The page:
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Environmental Testing of the HERMeS TDU-2 Hall Thruster

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dc.contributor.author Lobbia, Robert B.
dc.contributor.author Conversano, Ryan W.
dc.contributor.author Reilly, Sean
dc.contributor.author Hofer, Richard R.
dc.contributor.author Sorenson, Ryan
dc.date.accessioned 2020-05-14T22:59:07Z
dc.date.available 2020-05-14T22:59:07Z
dc.date.issued 2018-07-09
dc.identifier.citation 2018 AIAA Propulsion and Energy Forum, Cincinnati, Ohio, July 9 - 11, 2018 en_US
dc.identifier.clearanceno 18-3444
dc.identifier.uri http://hdl.handle.net/2014/48480
dc.description.abstract The Hall Effect Rocket with Magnetic Shielding (HERMeS) is a 12.5 kW magnetically shielded Hall thruster presently under development for deep-space missions. A development model HERMeS thruster, TDU-2, with borosilicate channel walls, has successfully undergone proto-qualification testing including random vibration and thermal-vacuum, demonstrating the thruster can survive critical launch and operational environmental requirements. The three-axis random vibrational tests were performed with the thruster body mounted directly to the shaker table using a modified loading schedule to compensate for the vibration isolation dampers under design for the flight thruster. Initial random vibration testing revealed issues with fragmentation of magnetic coil potting material and thruster spool mount fabrication weaknesses that were addressed with an alternate potting material and fabrication revisions that were then successfully retested with an additional round of random vibration tests. Thermal-vacuum testing involved three cycles of full-power 600 V 12.5 kW thruster operation from -121°C to +373°C which included eight hours at peak temperature as well as a hot restart. A thermal model of the test configuration was developed and validated with the experiment results within an average difference of 5°C. Before and after the random vibrational and thermal-vacuum tests, the thruster performance, plasma plume, thrust vector angle, discharge characteristics, and magnetic field profile were measured. The thruster performance, magnetic field, and most other parameters remained invariant throughout the environmental testing campaign. During the thermal testing, an increase in the discharge oscillation amplitude of 11% was observed as well as subtle thrust vector changes of ±0.2° as the thruster warmed from -121°C to +373°C. en_US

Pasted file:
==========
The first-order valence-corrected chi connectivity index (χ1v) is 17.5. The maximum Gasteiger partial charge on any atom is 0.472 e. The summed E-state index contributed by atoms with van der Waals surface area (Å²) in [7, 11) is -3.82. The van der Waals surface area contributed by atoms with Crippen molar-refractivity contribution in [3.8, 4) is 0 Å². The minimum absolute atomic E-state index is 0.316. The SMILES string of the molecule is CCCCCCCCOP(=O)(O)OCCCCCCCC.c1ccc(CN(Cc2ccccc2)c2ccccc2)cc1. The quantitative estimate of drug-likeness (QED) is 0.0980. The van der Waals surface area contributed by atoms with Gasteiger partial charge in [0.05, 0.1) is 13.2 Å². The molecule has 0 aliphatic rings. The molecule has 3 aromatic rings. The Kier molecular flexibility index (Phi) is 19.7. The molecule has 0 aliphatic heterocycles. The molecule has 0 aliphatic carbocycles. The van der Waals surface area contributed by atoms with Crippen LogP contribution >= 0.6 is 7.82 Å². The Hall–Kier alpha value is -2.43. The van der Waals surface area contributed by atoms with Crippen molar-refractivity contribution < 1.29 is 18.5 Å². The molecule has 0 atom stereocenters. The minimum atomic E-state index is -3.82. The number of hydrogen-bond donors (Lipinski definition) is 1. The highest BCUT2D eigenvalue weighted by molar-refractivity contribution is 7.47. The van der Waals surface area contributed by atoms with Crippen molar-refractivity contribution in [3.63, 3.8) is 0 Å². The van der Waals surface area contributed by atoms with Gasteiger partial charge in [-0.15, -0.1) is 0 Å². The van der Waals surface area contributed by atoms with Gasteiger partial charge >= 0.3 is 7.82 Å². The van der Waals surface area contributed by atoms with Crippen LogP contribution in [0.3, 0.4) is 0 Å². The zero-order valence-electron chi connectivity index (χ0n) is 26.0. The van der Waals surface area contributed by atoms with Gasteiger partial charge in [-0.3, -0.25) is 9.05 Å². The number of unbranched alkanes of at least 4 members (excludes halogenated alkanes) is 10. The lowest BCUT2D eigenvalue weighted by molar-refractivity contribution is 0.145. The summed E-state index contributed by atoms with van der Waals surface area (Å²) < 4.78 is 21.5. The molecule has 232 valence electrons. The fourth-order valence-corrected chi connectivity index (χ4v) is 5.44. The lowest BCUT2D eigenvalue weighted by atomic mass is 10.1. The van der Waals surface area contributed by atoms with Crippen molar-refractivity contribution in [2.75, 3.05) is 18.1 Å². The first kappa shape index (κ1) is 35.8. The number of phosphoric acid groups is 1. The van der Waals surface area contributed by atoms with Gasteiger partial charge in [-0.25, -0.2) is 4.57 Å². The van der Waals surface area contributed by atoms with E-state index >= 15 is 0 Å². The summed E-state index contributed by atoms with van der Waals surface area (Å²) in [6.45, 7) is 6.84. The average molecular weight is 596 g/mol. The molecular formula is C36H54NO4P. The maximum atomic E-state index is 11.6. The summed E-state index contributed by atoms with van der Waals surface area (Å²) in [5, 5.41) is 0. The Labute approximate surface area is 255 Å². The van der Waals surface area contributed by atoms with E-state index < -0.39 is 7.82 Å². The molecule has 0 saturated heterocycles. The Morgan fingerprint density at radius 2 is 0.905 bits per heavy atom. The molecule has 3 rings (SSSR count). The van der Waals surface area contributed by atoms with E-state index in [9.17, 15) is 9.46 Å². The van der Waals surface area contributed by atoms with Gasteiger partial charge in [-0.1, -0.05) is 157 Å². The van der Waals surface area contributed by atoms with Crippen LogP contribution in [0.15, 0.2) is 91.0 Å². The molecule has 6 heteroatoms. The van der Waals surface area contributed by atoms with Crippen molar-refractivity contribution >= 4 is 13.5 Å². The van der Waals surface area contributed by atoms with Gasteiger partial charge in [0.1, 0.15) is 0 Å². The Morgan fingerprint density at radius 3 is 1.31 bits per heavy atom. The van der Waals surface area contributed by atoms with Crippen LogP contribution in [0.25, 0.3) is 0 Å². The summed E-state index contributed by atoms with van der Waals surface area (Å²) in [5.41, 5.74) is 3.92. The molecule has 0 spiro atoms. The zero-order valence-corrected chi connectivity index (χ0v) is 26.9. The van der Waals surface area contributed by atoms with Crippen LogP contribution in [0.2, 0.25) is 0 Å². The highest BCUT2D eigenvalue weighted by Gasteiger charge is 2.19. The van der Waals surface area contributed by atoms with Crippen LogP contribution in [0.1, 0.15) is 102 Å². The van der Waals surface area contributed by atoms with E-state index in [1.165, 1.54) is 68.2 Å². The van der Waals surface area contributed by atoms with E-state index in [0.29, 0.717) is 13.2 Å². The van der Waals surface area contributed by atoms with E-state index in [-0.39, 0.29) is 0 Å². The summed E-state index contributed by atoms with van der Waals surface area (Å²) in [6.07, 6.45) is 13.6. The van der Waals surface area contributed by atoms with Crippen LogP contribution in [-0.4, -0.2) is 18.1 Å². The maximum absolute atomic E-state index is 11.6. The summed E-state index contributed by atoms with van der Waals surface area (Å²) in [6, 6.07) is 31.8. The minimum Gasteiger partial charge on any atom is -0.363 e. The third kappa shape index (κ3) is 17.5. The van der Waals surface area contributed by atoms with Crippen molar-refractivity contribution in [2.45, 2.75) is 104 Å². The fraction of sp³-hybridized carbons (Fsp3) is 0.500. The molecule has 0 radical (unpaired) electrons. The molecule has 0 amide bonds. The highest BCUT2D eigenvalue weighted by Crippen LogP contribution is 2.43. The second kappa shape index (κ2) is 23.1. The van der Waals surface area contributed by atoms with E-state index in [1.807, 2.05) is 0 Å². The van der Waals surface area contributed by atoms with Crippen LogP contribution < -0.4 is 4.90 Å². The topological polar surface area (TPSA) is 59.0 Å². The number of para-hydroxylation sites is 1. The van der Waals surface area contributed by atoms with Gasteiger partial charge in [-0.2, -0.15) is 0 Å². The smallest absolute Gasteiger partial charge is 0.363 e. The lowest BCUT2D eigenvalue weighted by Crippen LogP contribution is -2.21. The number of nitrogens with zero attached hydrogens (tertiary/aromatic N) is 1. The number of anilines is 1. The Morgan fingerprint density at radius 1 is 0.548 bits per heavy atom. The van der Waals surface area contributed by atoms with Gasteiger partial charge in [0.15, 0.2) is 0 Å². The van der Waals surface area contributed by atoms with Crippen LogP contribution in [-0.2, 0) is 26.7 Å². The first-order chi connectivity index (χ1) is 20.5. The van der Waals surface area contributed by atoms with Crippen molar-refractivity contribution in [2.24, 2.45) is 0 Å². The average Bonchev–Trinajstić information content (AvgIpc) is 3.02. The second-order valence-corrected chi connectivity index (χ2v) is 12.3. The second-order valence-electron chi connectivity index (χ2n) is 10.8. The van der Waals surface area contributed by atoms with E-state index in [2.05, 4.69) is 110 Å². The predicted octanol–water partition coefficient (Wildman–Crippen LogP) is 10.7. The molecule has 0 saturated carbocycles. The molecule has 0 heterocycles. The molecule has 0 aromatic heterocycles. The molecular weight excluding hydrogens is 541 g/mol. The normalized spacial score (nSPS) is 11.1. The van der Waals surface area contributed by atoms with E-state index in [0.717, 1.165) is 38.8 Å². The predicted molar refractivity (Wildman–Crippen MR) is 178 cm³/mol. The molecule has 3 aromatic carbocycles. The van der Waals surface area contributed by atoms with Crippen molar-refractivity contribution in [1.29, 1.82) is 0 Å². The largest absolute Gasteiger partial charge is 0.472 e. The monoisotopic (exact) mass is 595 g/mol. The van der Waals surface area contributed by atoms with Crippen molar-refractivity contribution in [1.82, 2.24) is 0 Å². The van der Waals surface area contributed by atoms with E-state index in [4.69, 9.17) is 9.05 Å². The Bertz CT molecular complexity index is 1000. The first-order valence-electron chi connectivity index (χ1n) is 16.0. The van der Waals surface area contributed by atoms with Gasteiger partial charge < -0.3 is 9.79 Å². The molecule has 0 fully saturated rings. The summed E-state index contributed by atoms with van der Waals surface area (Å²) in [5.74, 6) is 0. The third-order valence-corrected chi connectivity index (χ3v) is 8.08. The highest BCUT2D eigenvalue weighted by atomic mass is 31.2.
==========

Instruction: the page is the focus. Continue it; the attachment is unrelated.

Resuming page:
dc.description.sponsorship NASA/JPL en_US
dc.language.iso en_US en_US
dc.publisher Pasadena, CA: Jet Propulsion Laboratory, National Aeronautics and Space Administration, 2018 en_US
dc.title Environmental Testing of the HERMeS TDU-2 Hall Thruster en_US
dc.type Preprint en_US


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